Sometimes, people create dystopian societies through an artistic lens but some of these sound an unnerving truth in our world. In Ray Bradbury’s “Fahrenheit 451,” books are taboo and burning them is approved by the government. Jennifer Cazey Daniels reports that the movie “Idiocracy,” where intelligence is no more, is a projection of what is to come in our world. Both Bradbury’s book and “Idiocracy” have a common denominator: the problem of literacy.

How is the literacy rate a concern?

In America, the Literacy Rate, even among adults is becoming a growing concern.

It is mainly because of the usage (or excessive usage, if you will) of phones and social media, and is eerily reflected in the likes of Bradbury's novel. Laura Craciun describes the dystopian society portrayed in “Fahrenheit 451” as a civilization where people are easily swayed by mass media and drugs, something that is not too different from our world. I say this because we live in a society where people keep a vigilant eye on their phones, binge watch shows on TV or Netflix, or exemplify fame and fortune. Video games are another factor, competing for your attention alongside the other forms of media. I’m guilty of this (nowadays, I’m both a writer and a gamer), but just by learning how important it is to read, books access information (among other things) that the other forms of media don’t portray.

What is the evidence?

There’s plenty of evidence to suggest that this is a trend. According to a report made by Jordan Weissmann, 23% of American adults did not read a book in 2014. Another, more alarming piece of evidence is a post by Brandon Gaille outlining various statistics. Of these, 14% of the adults in the US cannot read, and 21% of American adults read at the 5th-grade level or lower.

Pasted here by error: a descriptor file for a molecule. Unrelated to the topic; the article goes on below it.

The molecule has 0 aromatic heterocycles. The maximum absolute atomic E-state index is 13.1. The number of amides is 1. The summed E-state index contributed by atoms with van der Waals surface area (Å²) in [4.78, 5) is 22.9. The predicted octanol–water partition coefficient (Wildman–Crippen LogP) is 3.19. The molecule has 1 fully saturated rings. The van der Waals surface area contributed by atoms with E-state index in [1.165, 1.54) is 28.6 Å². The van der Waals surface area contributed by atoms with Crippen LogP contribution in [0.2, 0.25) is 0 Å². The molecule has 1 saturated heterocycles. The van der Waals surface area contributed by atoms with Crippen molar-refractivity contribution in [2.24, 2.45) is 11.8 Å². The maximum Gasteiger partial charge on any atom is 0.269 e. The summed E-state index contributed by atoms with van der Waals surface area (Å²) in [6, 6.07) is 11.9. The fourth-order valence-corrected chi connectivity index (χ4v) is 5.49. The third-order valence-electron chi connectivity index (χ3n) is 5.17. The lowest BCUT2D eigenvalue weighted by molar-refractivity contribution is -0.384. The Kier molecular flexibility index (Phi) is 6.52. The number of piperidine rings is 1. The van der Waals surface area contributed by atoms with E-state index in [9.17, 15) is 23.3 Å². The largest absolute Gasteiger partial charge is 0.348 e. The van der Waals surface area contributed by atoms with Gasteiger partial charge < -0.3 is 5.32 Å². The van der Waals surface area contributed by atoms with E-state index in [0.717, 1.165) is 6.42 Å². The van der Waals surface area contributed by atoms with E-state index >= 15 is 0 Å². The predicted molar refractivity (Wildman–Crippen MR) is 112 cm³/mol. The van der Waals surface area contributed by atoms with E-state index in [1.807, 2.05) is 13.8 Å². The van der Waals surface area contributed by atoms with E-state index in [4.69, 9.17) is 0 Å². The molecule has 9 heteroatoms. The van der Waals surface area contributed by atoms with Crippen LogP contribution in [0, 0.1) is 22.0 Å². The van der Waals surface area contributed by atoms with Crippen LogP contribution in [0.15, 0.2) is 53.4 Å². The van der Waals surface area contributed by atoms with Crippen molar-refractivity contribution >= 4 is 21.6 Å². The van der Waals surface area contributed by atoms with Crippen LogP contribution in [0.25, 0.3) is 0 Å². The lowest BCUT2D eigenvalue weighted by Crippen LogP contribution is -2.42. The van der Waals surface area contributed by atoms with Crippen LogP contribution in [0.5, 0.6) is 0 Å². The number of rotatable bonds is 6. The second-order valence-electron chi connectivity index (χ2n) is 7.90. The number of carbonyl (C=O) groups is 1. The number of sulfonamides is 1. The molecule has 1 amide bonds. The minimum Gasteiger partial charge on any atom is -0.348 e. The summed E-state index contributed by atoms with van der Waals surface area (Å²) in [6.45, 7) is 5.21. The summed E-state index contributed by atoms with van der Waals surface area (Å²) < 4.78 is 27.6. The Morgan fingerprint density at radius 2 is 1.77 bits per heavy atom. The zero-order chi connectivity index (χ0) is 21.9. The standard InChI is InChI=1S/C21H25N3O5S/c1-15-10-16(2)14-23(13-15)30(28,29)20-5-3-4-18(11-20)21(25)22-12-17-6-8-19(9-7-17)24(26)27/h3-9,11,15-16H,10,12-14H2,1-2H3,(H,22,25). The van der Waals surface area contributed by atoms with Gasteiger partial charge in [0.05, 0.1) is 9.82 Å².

This post raises some alarming issues among the American populace that, if left unchecked, can result in illiteracy that rivals those of the dystopian worlds I mentioned earlier.

While TV shows and movies are more accessible (ebooks have not taken off compared to physical books) and allow for social gatherings, reading books grants not only a higher literacy rate but also knowledge of the world we live in.

Through books, we gain the skills needed to survive and do well in society, and reading literature, according to Karen Weintraub, boosts the empathy of readers. The question of America’s declining literacy rate is one that must be answered sooner rather than later, and it all begins with a love of reading.